In the early nineteenth century, critics like Zebulon Pike and Washington Irving viewed the West as a “dumping ground” for free blacks and Native Americans, a place where they could be segregated from the white communities east of the Mississippi River. However, as immigrant populations and industrialization took hold in the East, white Americans began to view the West as a “refuge for real whites.” The West had the most diverse population in the nation with substantial numbers of American Indians, Hispanics, and Asians, but Anglo-Americans could control these mostly disenfranchised peoples and enjoy the privileges of power while celebrating their presence as providing a unique regional character.

Mind, body, motion, matter: eighteenth-century British and French literary perspectives  [eBook] /edited by Mary Helen McMurran and Alison Conway.
Focusing on embodied experience and the materialization of thought in poetry, novels, art, and religion, this collection offer new and intriguing readings of canonical authors.

New Testament interpretation: essays on principles and methods. [eBook & print] /edited by I. Howard Marshall.
The problem of interpreting a passage from the Bible is one to which we would all like to find the key, some simple and easy formula that will enable us to approach any text of Scripture and quickly establish its meaning. Alas, there is no such simple answer, but it is possible to indicate some general principles and types of approach which will enable us to wrestle with the text and come to an understanding of it.

On civic republicanism: ancient lessons for global politics  [eBook]/edited by Neven Leddy and Geoffrey C. Kellow. 
Explores the enduring relevance of the ancient concepts of republicanism and civic virtue to modern questions about political engagement and identity. Examining both ancient and early modern conceptions of civic republicanism, the contributors respond to the work of thinkers ranging from Plato and Aristotle to Machiavelli, Montesquieu, and Wollstonecraft.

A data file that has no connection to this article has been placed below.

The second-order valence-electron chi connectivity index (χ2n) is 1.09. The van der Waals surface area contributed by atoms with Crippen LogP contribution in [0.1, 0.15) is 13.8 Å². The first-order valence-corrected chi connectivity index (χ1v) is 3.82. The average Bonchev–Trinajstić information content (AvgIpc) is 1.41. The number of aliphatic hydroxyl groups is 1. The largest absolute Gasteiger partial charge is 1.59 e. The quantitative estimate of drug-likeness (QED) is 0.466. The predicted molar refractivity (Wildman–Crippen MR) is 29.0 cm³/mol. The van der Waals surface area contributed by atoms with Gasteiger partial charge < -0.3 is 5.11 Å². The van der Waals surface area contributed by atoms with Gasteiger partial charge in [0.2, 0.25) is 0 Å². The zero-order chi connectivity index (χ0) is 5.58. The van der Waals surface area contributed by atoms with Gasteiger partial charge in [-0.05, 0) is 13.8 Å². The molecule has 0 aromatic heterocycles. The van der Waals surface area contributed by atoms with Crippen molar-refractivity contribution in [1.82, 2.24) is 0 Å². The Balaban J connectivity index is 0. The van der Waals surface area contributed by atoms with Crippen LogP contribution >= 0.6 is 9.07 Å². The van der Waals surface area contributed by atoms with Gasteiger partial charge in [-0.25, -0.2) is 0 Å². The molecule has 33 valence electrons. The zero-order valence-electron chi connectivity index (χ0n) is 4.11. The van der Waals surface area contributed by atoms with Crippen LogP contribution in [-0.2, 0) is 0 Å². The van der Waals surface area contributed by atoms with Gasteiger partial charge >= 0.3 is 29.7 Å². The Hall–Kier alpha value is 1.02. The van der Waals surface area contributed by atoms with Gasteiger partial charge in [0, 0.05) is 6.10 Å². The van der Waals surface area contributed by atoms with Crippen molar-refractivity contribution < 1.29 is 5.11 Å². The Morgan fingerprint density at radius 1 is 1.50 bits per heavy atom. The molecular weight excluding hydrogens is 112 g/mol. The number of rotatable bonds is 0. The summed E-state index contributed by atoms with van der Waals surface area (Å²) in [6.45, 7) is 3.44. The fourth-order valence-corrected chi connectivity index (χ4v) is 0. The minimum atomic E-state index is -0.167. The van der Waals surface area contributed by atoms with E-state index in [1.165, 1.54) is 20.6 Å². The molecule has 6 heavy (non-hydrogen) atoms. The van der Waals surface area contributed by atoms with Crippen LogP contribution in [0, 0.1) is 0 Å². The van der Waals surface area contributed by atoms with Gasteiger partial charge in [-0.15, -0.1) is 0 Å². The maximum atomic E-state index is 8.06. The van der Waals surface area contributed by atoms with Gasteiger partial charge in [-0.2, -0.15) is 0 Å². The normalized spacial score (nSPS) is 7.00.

Political strategies in pre-Columbian Mesoamerica   [eBook] /edited by Sarah Kurnick and Joanne Baron.
"New data from a variety of well-known scholars in Mesoamerican archaeology reveal the creation, perpetuation, and contestation of politically authoritative relationships between rulers and subjects and between nobles and commoners.

Moyse engages with Karl Barth's philosophical and theological thinking in order to investigate the moral discussions surrounding biomedical ethics. According to Moyse, Barth's moral theology not only grounds humans as ontologically relational but also fuels responsibility to, with, and for one's neighbors.

Undesigned coincidences in the writings of the Old and New Testament  [eBook]:  an argument of their veracity /John J. Blunt.
The argument from undesigned coincidences is one of the forgotten arguments for Christianity. When one examines the Scriptures, one finds a number of historical, factual claims which either overlap and confirm others made independently or fill in gaps that authors familiar with current events at the time of the writings would have assumed their readers knew about. These coincidences are therefore undesigned–they are unintentional–but they show that the authors who wrote the books which contain them were telling historical truths. (Wartick)

A historical and theological reassessment of the oldest Christian building ever discovered -- the third-century house-church at Dura-Europos. Contrary to commonly held assumptions about Christian initiation, Peppard contends that rituals here did not primarily embody notions of death and resurrection. Rather, he portrays the motifs of the church’s wall paintings as those of empowerment, healing, marriage, and incarnation, while boldly re-identifying the figure of a woman formerly believed to be a repentant sinner as the Virgin Mary. This richly illustrated volume is a breakthrough work that enhances our understanding of early Christianity at the nexus of Bible, art, and ritual.